Ploetz, R. C., J. A. Smith, S. A. Inch, J. E. Peña, E. A. Evans, J. H. Crane, P. Kendra, J. Hulcr, L. Stelinski, and R. Schnell. 2011b. “Laurel Wilt: A Global Threat to Avocado Production.” Proc. VII World Avocado Congress, Cairns, Australia.

Ploetz, R. C., J. M. Pérez-Martínez, J. A. Smith, M. Hughes, T. J. Dreaden, S. A. Inch, and Y. Fu. 2011c. “Responses of Avocado to Laurel Wilt, Caused by Raffaelea lauricola.” Plant Pathology 61 (4): 801–808. https://doi.org/10.1111/j.1365-3059.2011.02564.x

Ploetz, R. C., J. M. Pérez-Martínez, E. A. Evans, and S. A. Inch. 2011d. “Toward Fungicidal Management of Laurel Wilt of Avocado.” Plant Disease 95: 977–982.

Ploetz, R. C., and J. Konkol. 2013. “First Report of Gulf Licaria, Licaria trianda, as a Suspect of Laurel Wilt.” Plant Dis. 97: 1248.

Ploetz, R. C., J. L. Konkol, J. M. Pérez-Martínez, and R. Fernandez. 2017. “Management of Laurel Wilt of Avocado, Caused by Raffaelea lauricola.” Eur. J. Plant Pathol. 149: 133–143. https://doi.org/10.1007/s10658-017-1173-1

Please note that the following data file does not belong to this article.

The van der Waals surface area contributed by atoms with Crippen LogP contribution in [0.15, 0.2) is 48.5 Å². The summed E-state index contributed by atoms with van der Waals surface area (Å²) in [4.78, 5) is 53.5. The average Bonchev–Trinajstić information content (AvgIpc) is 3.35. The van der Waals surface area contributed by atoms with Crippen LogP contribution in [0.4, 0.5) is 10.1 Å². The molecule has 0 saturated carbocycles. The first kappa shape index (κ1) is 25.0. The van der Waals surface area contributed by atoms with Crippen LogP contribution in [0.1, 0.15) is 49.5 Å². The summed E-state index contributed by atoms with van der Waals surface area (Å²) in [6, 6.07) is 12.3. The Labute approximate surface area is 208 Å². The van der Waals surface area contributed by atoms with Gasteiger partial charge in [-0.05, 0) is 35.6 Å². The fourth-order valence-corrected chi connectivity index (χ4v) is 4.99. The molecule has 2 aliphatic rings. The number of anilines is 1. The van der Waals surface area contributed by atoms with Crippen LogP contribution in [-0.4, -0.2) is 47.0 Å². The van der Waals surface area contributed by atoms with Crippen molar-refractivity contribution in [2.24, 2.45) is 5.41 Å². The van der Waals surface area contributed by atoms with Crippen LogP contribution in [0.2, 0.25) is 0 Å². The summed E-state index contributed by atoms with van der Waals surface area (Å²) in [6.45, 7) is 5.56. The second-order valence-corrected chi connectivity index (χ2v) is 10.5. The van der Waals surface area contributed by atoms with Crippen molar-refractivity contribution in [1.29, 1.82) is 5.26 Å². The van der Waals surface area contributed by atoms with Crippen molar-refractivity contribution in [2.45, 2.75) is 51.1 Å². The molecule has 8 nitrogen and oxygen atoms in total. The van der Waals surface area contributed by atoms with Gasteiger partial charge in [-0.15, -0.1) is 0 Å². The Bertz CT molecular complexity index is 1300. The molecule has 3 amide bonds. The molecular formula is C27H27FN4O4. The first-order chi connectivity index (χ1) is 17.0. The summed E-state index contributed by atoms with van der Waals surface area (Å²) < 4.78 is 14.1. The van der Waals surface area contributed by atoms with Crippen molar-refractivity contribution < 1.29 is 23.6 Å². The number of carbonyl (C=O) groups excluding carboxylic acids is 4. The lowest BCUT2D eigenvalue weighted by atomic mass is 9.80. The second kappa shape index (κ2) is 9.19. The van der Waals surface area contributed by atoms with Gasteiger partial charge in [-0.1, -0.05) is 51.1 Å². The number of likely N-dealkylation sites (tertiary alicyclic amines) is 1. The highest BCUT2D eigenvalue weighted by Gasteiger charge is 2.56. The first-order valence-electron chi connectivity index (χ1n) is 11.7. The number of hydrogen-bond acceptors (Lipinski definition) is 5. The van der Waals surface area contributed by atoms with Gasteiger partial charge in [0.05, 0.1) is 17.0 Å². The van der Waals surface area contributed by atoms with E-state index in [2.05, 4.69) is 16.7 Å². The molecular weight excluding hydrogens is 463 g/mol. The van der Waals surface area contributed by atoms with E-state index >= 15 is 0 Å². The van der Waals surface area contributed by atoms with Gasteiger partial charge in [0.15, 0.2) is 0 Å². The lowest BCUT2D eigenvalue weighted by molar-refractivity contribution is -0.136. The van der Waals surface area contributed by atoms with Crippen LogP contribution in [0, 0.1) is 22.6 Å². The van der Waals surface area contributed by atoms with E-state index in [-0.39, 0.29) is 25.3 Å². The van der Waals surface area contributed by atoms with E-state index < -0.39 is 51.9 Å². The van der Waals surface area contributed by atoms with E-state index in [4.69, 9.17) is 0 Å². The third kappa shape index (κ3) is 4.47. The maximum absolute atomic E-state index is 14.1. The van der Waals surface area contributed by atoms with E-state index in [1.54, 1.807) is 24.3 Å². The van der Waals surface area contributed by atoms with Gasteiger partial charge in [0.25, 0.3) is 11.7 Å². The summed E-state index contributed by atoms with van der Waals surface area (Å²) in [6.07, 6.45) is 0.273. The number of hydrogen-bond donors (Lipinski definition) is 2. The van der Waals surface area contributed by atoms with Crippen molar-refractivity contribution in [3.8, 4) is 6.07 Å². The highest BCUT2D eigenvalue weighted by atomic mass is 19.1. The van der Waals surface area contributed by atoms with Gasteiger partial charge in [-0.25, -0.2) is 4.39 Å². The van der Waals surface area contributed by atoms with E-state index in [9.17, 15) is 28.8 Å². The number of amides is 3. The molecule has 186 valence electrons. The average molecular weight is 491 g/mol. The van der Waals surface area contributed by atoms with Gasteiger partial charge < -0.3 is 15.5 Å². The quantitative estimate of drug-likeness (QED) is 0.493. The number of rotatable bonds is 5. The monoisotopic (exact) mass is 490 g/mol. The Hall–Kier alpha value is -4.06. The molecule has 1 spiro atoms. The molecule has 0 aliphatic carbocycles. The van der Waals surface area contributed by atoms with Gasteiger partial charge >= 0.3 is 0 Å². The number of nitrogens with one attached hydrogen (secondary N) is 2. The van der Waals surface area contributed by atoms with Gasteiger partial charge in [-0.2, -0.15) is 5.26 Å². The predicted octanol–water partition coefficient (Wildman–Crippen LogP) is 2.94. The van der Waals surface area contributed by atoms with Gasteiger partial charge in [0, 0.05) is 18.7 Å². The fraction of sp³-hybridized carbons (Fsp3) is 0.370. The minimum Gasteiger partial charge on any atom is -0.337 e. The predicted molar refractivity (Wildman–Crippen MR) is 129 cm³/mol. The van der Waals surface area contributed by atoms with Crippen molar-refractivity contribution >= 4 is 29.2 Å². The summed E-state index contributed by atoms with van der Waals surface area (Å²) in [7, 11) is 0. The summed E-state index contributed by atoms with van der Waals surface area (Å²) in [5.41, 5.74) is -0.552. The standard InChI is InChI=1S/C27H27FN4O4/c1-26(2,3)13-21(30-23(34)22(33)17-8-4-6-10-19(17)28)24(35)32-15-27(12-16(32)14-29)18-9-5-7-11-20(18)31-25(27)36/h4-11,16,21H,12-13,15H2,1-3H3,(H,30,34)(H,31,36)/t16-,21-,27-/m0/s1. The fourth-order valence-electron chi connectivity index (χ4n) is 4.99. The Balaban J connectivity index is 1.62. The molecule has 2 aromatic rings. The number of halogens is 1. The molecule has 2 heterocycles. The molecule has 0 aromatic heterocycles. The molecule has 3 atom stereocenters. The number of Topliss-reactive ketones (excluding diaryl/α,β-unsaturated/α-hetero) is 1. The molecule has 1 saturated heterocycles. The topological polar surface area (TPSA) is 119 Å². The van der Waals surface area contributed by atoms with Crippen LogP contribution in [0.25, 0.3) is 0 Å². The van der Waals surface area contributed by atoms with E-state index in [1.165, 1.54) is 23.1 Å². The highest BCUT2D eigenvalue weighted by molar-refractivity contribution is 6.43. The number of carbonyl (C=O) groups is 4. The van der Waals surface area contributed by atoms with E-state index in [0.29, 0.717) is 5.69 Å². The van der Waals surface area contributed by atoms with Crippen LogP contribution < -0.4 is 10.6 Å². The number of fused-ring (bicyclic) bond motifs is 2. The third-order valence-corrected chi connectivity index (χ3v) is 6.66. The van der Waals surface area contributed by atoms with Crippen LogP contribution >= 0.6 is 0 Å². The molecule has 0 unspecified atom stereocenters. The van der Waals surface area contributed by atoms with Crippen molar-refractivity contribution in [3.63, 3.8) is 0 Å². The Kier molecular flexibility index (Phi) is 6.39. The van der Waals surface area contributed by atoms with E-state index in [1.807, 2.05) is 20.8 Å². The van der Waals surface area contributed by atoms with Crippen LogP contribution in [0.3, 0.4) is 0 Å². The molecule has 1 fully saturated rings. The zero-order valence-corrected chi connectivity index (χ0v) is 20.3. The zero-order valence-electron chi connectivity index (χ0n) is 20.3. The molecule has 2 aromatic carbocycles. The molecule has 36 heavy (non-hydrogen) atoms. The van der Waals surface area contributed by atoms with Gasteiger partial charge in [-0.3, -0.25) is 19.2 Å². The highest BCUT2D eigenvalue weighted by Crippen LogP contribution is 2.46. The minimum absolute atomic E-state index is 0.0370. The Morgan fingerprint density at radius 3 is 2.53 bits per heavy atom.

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US Forest Service. 2019. “Distribution of Counties with Laurel Wilt Disease by Year of Initial Detection.” https://www.fs.usda.gov/Internet/FSE_DOCUMENTS/fseprd571973.pdf

Tables

Table 1. 

Mature avocado tree cultivars and their genetic background that have succumbed to the laurel wilt pathogen.

Cultivar Name

Background

Arue

WI

Bernecker

WI

Day

WI

Donnie

WI

Dupuis

WI

Hardee

WI

Peterson

WI

Pollock

WI

Russell

WI

Simmonds

WI

Waldin

WI

Beta

G-WI

Booth 7

G-WI

Booth 8

G-WI

Brooks Late

G-WI

Buck II

G-WI

Choquette

G-WI

Hall

G-WI

Loretta

G-WI

Lula

G-WI

Miguel

G-WI

Monroe

G-WI

Nadir

G-WI

Nesbitt

G-WI

Tonnage

G-WI

Tower-2

G-WI

Wheeling

G-WI

Brogdon

G-M-WI

Marcus Pumpkin

G

Winter Mexican

G-M

Toni

Nd

Jim Lapeck

Nd

WI=West Indian; G=Guatemalan; M=Mexican; Nd=Not determined

Footnotes

1.

This document is HS1360, one of a series of the Horticultural Sciences Department, UF/IFAS Extension. Original publication date March 2020. Visit the EDIS website at https://edis.ifas.ufl.edu for the currently supported version of this publication.

2.